King City resident Tina Lopez rides her horse, Scarlet, dressed in red, white and blue, along Broadway near the end of the King City 4th of July parade lineup last Thursday. (Sean Roney)

KING CITY — Local groups worked in tandem this year to ensure King City and the surrounding areas had numerous ways to celebrate Independence Day.

King City Chamber of Commerce and Agriculture hosted the fireworks display last Wednesday evening, then Thursday morning Wildhorse’s 4th of July Car and Motorcycle Show kicked off the local festivities first south of town.

The King City 4th of July parade began soon after and lasted nearly two hours, leading the community down Broadway toward San Lorenzo Park, where King City Young Farmers hosted their car show and cornhole tournament.

“For as warm as it is, we had a tremendous turnout for the parade,” said Steve Wilson, the parade emcee. “We had a great parade. It lasted a good hour and 45 minutes and went very orderly with a lot of entrants. We thought it would be a little lower this year because of the heat.”

Grand Marshal for the parade was Bruce Peters from Fort Hunter Liggett, which sent three vehicles to head up the parade formation behind the color guard youth of King City and Greenfield. They were also accompanied by cars from the Veterans of Foreign Wars.

Classic cars are followed by tractors as crowds line the sides of Broadway to watch the 4th of July parade last Thursday in King City. (Sean Roney)

Families watched from the sides of Broadway to see the various parade floats and displays. Tractors from the Monterey County Agricultural and Rural Life Museum (MCARLM) collection were joined by classic cars, trucks, motorcycles, bicycles, horses, firetrucks from the King City Fire Department and South Monterey County Fire Protection District Pine Canyon Station, as well as golf carts from First Tee.

Companies joined in, such as Renew Upholstery, Durans Auto Detailing and JV Auto, with the largest business group being a team of trucks from L.A. Hearne.

The car show began immediately after the parade, with entrants and spectators alike able to simply go down Broadway into San Lorenzo Park to get some shade and check out the vehicles up close.

“Many of the cars and a whole bunch more that weren’t in the parade are here,” Wilson said of the car show entrants.

Car show activities included the cornhole tournament, a rib barbecue, beverage booth and a dunk tank. MCARLM opened up the museum as well as other areas to view historic vehicles and agricultural equipment.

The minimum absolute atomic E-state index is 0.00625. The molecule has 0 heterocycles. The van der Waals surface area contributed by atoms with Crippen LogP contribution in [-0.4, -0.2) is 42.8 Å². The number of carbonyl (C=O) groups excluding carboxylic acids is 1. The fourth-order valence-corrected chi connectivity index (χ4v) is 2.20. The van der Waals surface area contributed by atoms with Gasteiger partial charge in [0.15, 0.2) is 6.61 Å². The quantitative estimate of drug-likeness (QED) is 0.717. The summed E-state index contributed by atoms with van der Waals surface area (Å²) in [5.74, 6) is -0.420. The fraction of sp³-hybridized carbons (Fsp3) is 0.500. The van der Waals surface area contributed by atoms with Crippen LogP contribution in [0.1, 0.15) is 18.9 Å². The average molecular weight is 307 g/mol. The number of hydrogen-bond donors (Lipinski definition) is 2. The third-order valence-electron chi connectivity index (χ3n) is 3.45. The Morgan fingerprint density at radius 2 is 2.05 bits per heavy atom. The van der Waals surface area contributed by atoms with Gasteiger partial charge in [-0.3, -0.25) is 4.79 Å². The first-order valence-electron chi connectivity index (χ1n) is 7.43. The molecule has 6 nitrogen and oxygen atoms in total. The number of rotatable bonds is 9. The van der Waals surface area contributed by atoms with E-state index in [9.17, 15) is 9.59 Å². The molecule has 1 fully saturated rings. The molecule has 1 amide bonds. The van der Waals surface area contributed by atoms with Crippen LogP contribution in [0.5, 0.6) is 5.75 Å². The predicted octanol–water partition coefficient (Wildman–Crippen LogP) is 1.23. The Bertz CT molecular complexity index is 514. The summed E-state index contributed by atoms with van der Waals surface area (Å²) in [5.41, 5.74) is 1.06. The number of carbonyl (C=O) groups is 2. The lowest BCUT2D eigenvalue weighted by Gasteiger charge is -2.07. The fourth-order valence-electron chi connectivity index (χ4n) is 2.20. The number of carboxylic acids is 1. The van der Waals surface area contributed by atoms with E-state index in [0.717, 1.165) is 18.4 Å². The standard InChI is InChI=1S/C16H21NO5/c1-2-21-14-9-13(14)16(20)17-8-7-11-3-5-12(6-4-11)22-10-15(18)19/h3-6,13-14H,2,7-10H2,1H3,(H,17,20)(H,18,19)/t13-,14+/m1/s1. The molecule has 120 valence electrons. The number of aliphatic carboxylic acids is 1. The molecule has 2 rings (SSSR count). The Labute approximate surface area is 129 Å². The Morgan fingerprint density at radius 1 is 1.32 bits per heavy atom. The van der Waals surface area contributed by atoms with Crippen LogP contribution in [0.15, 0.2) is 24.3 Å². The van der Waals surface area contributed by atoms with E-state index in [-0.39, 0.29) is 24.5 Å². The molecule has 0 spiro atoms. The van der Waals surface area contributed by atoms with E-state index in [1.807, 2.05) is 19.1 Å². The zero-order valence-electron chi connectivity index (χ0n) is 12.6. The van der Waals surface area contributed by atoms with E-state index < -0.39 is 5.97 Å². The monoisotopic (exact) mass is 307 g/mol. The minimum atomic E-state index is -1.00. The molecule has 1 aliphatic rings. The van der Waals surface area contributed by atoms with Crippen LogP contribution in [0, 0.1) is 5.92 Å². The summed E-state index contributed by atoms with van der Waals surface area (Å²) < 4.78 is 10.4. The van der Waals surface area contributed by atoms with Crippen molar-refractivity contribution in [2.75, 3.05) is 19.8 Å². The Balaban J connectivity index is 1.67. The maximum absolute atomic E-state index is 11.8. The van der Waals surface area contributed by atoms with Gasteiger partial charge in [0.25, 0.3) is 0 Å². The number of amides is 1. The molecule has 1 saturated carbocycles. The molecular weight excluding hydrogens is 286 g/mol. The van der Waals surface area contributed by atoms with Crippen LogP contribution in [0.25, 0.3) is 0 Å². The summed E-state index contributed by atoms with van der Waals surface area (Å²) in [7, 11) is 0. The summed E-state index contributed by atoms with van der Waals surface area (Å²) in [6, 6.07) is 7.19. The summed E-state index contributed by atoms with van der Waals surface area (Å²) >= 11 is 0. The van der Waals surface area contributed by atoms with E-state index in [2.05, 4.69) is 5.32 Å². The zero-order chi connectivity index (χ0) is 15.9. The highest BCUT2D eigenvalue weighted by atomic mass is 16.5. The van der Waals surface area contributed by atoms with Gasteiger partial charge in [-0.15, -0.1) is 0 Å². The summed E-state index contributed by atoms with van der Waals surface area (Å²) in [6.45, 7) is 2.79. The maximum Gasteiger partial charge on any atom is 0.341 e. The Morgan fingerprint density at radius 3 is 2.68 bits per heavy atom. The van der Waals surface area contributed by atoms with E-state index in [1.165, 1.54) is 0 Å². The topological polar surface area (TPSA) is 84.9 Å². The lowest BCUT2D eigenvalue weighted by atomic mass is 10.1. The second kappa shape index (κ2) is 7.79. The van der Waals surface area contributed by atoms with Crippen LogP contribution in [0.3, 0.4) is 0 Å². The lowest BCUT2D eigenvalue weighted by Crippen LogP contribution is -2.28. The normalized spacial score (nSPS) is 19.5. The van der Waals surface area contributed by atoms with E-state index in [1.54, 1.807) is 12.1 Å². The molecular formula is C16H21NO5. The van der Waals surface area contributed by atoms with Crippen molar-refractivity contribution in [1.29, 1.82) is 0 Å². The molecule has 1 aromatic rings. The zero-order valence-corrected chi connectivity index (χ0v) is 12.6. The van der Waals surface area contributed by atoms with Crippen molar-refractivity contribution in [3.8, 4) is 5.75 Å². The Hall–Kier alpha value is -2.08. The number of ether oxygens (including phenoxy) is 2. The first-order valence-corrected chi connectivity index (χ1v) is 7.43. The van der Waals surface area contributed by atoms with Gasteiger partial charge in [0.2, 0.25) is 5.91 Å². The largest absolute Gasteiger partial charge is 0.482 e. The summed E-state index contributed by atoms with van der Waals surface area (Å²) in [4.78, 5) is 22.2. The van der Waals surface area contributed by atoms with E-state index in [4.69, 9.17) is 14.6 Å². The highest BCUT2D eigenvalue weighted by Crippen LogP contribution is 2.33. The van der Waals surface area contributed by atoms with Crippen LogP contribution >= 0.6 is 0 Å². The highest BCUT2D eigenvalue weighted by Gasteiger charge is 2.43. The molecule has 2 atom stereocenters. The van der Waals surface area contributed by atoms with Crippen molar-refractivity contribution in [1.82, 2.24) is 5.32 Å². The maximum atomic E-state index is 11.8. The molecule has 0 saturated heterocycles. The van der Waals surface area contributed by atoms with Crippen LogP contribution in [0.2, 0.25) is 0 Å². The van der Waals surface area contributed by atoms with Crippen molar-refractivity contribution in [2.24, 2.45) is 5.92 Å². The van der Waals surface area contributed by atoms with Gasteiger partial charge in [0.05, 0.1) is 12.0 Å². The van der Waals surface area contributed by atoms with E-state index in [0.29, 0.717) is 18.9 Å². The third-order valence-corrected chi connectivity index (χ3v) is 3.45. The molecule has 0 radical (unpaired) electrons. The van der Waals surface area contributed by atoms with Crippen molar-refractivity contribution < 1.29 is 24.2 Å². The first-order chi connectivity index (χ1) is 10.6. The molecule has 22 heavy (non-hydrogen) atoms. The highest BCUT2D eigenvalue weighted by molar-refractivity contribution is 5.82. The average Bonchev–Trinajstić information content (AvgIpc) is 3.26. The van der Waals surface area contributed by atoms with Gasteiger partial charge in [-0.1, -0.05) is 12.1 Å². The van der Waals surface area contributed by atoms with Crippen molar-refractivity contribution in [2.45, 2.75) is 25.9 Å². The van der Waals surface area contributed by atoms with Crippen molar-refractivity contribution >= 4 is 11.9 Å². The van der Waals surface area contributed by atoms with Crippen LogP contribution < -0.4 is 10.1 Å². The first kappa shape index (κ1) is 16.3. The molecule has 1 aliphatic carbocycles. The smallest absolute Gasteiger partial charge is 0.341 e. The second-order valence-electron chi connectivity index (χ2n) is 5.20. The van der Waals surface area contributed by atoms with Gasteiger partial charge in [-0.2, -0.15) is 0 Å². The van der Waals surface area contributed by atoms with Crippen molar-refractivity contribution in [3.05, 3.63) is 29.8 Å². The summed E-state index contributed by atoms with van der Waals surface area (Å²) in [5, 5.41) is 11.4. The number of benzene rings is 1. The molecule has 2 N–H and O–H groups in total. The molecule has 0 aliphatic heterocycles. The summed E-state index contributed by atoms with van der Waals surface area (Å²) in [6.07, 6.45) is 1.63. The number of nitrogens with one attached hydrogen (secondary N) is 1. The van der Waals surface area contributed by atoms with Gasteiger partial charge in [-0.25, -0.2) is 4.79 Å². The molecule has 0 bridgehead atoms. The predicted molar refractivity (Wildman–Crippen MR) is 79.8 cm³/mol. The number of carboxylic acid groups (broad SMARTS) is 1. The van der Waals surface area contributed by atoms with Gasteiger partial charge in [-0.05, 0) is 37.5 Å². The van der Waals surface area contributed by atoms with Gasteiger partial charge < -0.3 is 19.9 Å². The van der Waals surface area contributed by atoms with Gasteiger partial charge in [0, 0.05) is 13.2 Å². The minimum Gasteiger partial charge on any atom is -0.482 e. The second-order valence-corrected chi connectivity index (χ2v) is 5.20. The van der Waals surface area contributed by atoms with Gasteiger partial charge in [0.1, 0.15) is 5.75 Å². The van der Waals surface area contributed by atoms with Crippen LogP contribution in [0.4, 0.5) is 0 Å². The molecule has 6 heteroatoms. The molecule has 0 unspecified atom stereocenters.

John Serrano (left) coils for a throw in the cornhole tournament held at San Lorenzo Park on July 4. (Sean Roney)

A total of 16 teams played in the cornhole tournament, which was held as one of the multiple fundraisers for the Young Farmers.

“Just throw a bag in a hole, at first glance it looks easy, throw this bag on this board,” said Rory Johnsen, who tracked the bracket progress of teams as they moved toward the championship. “Once you get into it, there’s a little strategy with movements and things you can do with the bag to differentiate how your throw goes. It’s intensive.”

Young Farmers member Dexter Moss said this year’s car show had 55 vehicles of various types.

“Anything and everything, as long as it’s old and cool and runs,” Moss said of the variety, which ranged from semi trucks to classic cars to motorcycles.

“Everybody knew back in the day, it was pretty big,” Moss said. “We’re trying to get it back to what is was 10 to 15 years ago. Slowly but surely, we’re getting it going.”

Attendance at the car show included King City locals and people who drove in.

“We try to get more people from out of town, from Salinas down to Paso and Templeton,” Moss said.

Steve Aguirre and Otilio Calderon look at the red finish and ghost flames on a 1935 Ford pickup owned by James Mann. (Sean Roney)

Two such visitors were brothers Steve Aguirre and Otilio Calderon, who traveled from Salinas and Gonzales, respectively.

“It’s the best place to have them on the grass, it brings out everything in these cars,” Aguirre said of the park display of cars.

Aguirre also checked out the MCARLM museum while he was at the park, since it was his first time at the location.

“They’ve got an awesome agriculture museum,” he said.

Chip Kosty, who drove a car in the parade, said the heat was noticeable but wasn’t a detraction for the day. He credited the wind picking up to cool things down for the car show.

“I come down to see old friends and look at the cars,” Kosty said of wrapping up the day at San Lorenzo Park.

Wilson echoed the sentiment, that the Independence Day activities are one of the yearly events where residents can catch up with friends they haven’t seen since last year.

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Sean Roney is a freelance reporter for King City Rustler and Salinas Valley Tribune, a unified publication of Greenfield News, Soledad Bee and Gonzales Tribune. He covers general news for the Salinas Valley communities in South Monterey County.



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